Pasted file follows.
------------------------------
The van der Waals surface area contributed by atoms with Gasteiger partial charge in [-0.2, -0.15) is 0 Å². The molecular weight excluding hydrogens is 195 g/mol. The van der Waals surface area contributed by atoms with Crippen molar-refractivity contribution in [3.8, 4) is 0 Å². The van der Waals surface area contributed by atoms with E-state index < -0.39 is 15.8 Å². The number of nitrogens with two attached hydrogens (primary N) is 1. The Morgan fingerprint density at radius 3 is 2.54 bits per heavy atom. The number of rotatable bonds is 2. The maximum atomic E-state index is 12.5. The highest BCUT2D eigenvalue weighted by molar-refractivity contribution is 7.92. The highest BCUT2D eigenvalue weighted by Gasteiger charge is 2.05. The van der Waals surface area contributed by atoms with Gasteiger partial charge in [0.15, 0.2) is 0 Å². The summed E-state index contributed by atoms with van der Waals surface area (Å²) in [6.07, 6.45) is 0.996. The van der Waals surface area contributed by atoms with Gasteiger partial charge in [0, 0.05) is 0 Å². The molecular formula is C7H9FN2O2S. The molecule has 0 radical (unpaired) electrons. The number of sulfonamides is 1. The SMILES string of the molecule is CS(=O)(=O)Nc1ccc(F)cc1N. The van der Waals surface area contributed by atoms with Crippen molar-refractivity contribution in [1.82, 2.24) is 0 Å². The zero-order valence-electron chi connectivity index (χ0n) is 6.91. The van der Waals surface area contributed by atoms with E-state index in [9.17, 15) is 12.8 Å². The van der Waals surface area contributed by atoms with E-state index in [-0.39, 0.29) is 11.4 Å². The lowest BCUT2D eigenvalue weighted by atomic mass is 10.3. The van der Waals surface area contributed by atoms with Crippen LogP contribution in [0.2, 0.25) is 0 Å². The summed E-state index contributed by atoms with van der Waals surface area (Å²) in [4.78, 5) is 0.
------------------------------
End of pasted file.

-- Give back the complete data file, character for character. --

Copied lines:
The van der Waals surface area contributed by atoms with Gasteiger partial charge in [-0.2, -0.15) is 0 Å². The molecular weight excluding hydrogens is 195 g/mol. The van der Waals surface area contributed by atoms with Crippen molar-refractivity contribution in [3.8, 4) is 0 Å². The van der Waals surface area contributed by atoms with E-state index < -0.39 is 15.8 Å². The number of nitrogens with two attached hydrogens (primary N) is 1. The Morgan fingerprint density at radius 3 is 2.54 bits per heavy atom. The number of rotatable bonds is 2. The maximum atomic E-state index is 12.5. The highest BCUT2D eigenvalue weighted by molar-refractivity contribution is 7.92. The highest BCUT2D eigenvalue weighted by Gasteiger charge is 2.05. The van der Waals surface area contributed by atoms with Gasteiger partial charge in [0.15, 0.2) is 0 Å². The summed E-state index contributed by atoms with van der Waals surface area (Å²) in [6.07, 6.45) is 0.996. The van der Waals surface area contributed by atoms with Gasteiger partial charge in [0, 0.05) is 0 Å². The molecular formula is C7H9FN2O2S. The molecule has 0 radical (unpaired) electrons. The number of sulfonamides is 1. The SMILES string of the molecule is CS(=O)(=O)Nc1ccc(F)cc1N. The van der Waals surface area contributed by atoms with Crippen molar-refractivity contribution in [1.82, 2.24) is 0 Å². The zero-order valence-electron chi connectivity index (χ0n) is 6.91. The van der Waals surface area contributed by atoms with E-state index in [9.17, 15) is 12.8 Å². The van der Waals surface area contributed by atoms with E-state index in [-0.39, 0.29) is 11.4 Å². The lowest BCUT2D eigenvalue weighted by atomic mass is 10.3. The van der Waals surface area contributed by atoms with Crippen LogP contribution in [0.2, 0.25) is 0 Å². The summed E-state index contributed by atoms with van der Waals surface area (Å²) in [4.78, 5) is 0.